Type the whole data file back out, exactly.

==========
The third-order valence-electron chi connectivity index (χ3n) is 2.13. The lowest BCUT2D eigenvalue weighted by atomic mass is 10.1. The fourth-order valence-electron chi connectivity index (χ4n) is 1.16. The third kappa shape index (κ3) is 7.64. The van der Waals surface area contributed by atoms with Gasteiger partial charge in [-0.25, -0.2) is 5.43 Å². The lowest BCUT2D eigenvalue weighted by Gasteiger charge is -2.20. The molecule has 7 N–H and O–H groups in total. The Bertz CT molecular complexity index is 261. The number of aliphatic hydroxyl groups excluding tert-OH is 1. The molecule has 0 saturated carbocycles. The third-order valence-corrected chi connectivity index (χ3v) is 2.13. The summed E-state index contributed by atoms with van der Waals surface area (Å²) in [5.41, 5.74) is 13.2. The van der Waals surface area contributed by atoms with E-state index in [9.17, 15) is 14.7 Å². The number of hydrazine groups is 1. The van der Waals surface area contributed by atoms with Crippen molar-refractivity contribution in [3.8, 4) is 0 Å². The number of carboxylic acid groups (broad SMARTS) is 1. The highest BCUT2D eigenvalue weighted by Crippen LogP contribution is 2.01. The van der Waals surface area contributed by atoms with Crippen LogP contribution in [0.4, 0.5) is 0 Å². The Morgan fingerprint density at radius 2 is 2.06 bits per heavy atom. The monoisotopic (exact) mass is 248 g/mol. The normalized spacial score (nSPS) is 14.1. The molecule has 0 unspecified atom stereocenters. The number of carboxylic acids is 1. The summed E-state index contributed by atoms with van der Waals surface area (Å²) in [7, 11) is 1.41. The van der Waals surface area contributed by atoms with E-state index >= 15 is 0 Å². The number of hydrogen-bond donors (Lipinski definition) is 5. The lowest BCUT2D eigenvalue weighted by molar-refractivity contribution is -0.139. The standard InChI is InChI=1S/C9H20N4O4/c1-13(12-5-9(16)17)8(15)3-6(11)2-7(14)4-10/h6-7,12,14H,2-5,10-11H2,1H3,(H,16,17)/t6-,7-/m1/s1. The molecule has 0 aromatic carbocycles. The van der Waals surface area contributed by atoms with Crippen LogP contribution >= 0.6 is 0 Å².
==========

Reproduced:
The third-order valence-electron chi connectivity index (χ3n) is 2.13. The lowest BCUT2D eigenvalue weighted by atomic mass is 10.1. The fourth-order valence-electron chi connectivity index (χ4n) is 1.16. The third kappa shape index (κ3) is 7.64. The van der Waals surface area contributed by atoms with Gasteiger partial charge in [-0.25, -0.2) is 5.43 Å². The lowest BCUT2D eigenvalue weighted by Gasteiger charge is -2.20. The molecule has 7 N–H and O–H groups in total. The Bertz CT molecular complexity index is 261. The number of aliphatic hydroxyl groups excluding tert-OH is 1. The molecule has 0 saturated carbocycles. The third-order valence-corrected chi connectivity index (χ3v) is 2.13. The summed E-state index contributed by atoms with van der Waals surface area (Å²) in [5.41, 5.74) is 13.2. The van der Waals surface area contributed by atoms with E-state index in [9.17, 15) is 14.7 Å². The number of hydrazine groups is 1. The van der Waals surface area contributed by atoms with Crippen molar-refractivity contribution in [3.8, 4) is 0 Å². The number of carboxylic acid groups (broad SMARTS) is 1. The highest BCUT2D eigenvalue weighted by Crippen LogP contribution is 2.01. The van der Waals surface area contributed by atoms with Crippen LogP contribution in [0.4, 0.5) is 0 Å². The Morgan fingerprint density at radius 2 is 2.06 bits per heavy atom. The monoisotopic (exact) mass is 248 g/mol. The normalized spacial score (nSPS) is 14.1. The molecule has 0 unspecified atom stereocenters. The number of carboxylic acids is 1. The summed E-state index contributed by atoms with van der Waals surface area (Å²) in [7, 11) is 1.41. The van der Waals surface area contributed by atoms with E-state index >= 15 is 0 Å². The number of hydrogen-bond donors (Lipinski definition) is 5. The lowest BCUT2D eigenvalue weighted by molar-refractivity contribution is -0.139. The standard InChI is InChI=1S/C9H20N4O4/c1-13(12-5-9(16)17)8(15)3-6(11)2-7(14)4-10/h6-7,12,14H,2-5,10-11H2,1H3,(H,16,17)/t6-,7-/m1/s1. The molecule has 0 aromatic carbocycles. The van der Waals surface area contributed by atoms with Crippen LogP contribution >= 0.6 is 0 Å².